Pipeline Marketing Blog

How Marketing Can Move The Dial On Down-Funnel Metrics

By Jordan Con
Jul 17, 2017

Conventional B2B marketing is all about lead generation—filling the top of the funnel and allowing the numbers game to play out. On average, 1% of leads eventually become customers (according to Forrester), so the math, simply, looks like this: 1,000 leads → 10 customers; 2,000 leads → 20 customers. Lead-centric organizations primarily grow their business by expanding the top of the funnel—the amount of leads generated. The math checks out, but increasing lead volume alone tends to be a costly way of driving growth.

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As B2B marketing strategy has matured (including the growth of ABM programs), high performing organizations have realized that marketers can more efficiently drive growth by optimizing every stage of the funnel, not just the top. Of equal importance, marketers are now able to more accurately measure the effectiveness of their down-funnel efforts, which allows them to justify additional spend and time spent.

It’s wins all around. Marketers drive more leads, convert more of those leads to opportunities, and close more opportunities faster and at a higher rate. If an organization can do all of this, it leads to cost-effective revenue growth.

So what are some of those ways high performing organizations move the dial at the bottom of the funnel?

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Direct mail. When direct (or dimensional) mail lands on a prospect’s desk, it has a much greater impact than when an email lands in their inbox.

But direct mail alone can be a waste. WIth so many other priorities pulling a prospect’s attention in different directions, the impact of direct mail can quickly be lost—it must be part of a large multi-channel effort. At a bare minimum, send direct mail, and then schedule an accompanying email and phone call follow up to book demos. The gift will create some goodwill and your sales rep will have something to talk about (“did you receive our package?”).

Furthermore, in addition to your gift, it’s important to offer an incentive that has some time urgency—a “pull” aspect. A common one is to offer a gift card if they schedule a demo. If that’s your offer, measure the demo scheduled rate, but be sure to not stop there. Also measure win rate, velocity, and ultimately revenue. It doesn’t matter if you create a bunch of opportunities if none of them close.

Direct mail offers will get more prospects to agree to a demo—some just to receive the incentive—but it gives your sales team more chances, more at bats to hit a homerun. Success needs to be measured comprehensively.

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Sales dinners. Another way to rise above the noise in a digital-centric world, is to meet in person, face-to-face. It builds a deeper connection, which leads to trust, which is a huge component to closing deals.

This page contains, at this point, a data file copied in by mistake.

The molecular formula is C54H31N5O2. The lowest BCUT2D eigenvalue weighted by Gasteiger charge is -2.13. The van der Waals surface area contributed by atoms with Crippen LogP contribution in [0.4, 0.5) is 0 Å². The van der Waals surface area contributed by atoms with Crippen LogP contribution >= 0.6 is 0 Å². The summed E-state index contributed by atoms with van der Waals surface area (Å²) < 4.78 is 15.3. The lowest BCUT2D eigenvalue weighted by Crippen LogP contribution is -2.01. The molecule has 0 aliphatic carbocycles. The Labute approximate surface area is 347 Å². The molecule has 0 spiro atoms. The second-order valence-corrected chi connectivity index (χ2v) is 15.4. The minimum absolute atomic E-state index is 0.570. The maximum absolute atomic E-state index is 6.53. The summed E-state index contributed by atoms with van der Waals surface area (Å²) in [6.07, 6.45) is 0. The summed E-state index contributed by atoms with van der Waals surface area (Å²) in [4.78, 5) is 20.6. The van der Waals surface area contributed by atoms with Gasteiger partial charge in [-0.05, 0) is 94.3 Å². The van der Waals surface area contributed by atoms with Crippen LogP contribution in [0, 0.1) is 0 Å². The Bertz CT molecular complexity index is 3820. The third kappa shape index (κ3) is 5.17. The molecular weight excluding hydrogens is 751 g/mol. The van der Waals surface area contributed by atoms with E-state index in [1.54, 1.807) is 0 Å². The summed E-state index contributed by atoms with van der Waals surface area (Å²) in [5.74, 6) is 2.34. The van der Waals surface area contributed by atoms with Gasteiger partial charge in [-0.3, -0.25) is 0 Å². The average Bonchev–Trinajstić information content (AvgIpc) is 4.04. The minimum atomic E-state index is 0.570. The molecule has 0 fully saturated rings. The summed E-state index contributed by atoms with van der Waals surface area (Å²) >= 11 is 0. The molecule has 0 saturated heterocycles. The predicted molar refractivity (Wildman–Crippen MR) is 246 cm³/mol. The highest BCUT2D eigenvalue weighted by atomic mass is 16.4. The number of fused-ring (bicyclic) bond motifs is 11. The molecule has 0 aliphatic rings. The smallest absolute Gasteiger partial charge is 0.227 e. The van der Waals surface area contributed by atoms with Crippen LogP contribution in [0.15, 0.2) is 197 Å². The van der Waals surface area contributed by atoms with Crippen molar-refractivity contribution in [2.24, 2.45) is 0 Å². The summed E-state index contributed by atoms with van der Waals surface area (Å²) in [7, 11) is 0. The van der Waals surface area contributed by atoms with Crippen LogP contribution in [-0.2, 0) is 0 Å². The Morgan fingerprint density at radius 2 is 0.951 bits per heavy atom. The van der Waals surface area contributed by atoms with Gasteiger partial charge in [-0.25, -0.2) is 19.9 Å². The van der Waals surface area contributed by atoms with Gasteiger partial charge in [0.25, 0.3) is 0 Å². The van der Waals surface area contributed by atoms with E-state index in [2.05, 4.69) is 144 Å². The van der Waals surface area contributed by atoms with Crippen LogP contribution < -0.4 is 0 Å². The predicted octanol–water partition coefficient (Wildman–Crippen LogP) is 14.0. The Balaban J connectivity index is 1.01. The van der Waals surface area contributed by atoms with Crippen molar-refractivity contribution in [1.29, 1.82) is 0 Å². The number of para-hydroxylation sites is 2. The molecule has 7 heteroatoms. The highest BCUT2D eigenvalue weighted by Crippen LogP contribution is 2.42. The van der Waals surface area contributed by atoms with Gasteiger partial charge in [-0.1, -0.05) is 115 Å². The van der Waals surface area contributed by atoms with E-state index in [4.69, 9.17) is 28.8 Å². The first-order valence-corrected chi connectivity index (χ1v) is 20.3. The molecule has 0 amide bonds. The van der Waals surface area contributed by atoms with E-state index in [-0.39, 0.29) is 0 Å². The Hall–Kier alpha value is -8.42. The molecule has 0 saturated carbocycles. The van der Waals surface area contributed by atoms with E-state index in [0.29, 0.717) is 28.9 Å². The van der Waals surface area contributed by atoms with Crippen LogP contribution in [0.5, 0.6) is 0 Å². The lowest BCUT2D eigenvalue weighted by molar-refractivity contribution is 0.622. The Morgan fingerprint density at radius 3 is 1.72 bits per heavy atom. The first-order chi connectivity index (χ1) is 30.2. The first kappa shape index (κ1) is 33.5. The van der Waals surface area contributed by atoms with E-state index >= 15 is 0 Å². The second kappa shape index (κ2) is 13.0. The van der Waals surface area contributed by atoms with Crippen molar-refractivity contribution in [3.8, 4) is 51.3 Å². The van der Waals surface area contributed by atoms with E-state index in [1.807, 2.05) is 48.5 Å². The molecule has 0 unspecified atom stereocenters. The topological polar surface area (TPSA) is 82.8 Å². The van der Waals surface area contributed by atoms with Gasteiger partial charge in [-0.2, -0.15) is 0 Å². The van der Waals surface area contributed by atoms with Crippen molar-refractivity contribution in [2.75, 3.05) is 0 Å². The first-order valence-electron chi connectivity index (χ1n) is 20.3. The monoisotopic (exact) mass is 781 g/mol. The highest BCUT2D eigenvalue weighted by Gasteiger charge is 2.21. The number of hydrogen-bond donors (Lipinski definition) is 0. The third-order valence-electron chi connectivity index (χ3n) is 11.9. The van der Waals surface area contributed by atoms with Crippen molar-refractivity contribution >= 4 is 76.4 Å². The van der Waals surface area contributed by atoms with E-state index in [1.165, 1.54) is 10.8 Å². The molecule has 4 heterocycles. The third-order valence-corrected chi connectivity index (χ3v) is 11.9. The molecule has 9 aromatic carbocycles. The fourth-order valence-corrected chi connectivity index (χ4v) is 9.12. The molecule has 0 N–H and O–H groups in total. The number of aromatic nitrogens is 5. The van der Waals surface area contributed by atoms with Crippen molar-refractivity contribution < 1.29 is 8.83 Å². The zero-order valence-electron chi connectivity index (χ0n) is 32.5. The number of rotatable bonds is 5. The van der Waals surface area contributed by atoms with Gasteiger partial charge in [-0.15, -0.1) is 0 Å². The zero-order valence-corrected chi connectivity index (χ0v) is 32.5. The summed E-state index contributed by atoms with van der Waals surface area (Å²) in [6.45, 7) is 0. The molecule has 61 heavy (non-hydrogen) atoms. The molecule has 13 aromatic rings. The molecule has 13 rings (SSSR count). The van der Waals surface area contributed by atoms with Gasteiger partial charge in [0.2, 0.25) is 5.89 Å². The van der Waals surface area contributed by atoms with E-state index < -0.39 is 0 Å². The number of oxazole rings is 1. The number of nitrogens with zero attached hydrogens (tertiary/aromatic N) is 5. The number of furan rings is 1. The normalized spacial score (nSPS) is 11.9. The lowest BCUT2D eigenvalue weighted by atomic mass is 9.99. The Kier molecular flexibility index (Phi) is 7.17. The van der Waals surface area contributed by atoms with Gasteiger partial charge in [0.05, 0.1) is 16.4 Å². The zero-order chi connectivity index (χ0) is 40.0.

Sales dinners, involving both prospects and customers, are a great way to facilitate in-person connections with multiple people and multiple perspectives. Inviting customers is a great way to solidify relationships as well as an opportunity to introduce happy customers to prospects and let them share their first hand experience. If your product truly delights customers, they’ll be happy to share.

For both prospects and customers, it’s an evening of networking, getting access to some members of your executive team as well as their peers from other companies. It’s a great time to share and learn tricks and tips, as well as keep up-to-date with the latest happenings in the industry.

In our experience, sales dinners have improved win rates and increased velocity. And qualitatively, our sales team has reported that they’ve helped build and nurture relationships.

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Personalized content. Personalized content is a key contributor to any ABM program, and is especially powerful at the bottom of the funnel. Whether it’s a custom white paper that addresses an account’s exact pain points or writing a new case study from a customer with a similar profile, personalized content is high impact and can convince a target account to become a closed deal.

The amount of effort required to write personalized, 1-to-1, down-funnel content is quite costly, so be sure that the deal size is worthwhile.

Smart organizations develop processes to create these custom pieces of content in streamlined ways, using the effort to develop one piece of content to make the next one easier to create. However, the personalization is what makes it powerful, so be sure to not over-streamline the personalization process and lose the true 1-to-1 effect on your prospects.

If marketing is only measured based on leads, none of these activities will show up in your reports. Even if you measure up to the opportunity stage—marketing generated opportunities or pipeline—your reports will show little impact. But if you measure the full funnel, and hold marketing responsible for impacting the full funnel, you’ll see their impact on the bottom line.

To learn more and get some ideas about how to move the dial on down-funnel metrics, join us for a webinar on July 26. Together with PFL, we’ll share five multi-channel marketing plays for accelerating the sales funnel. Click on the image below to register.

 

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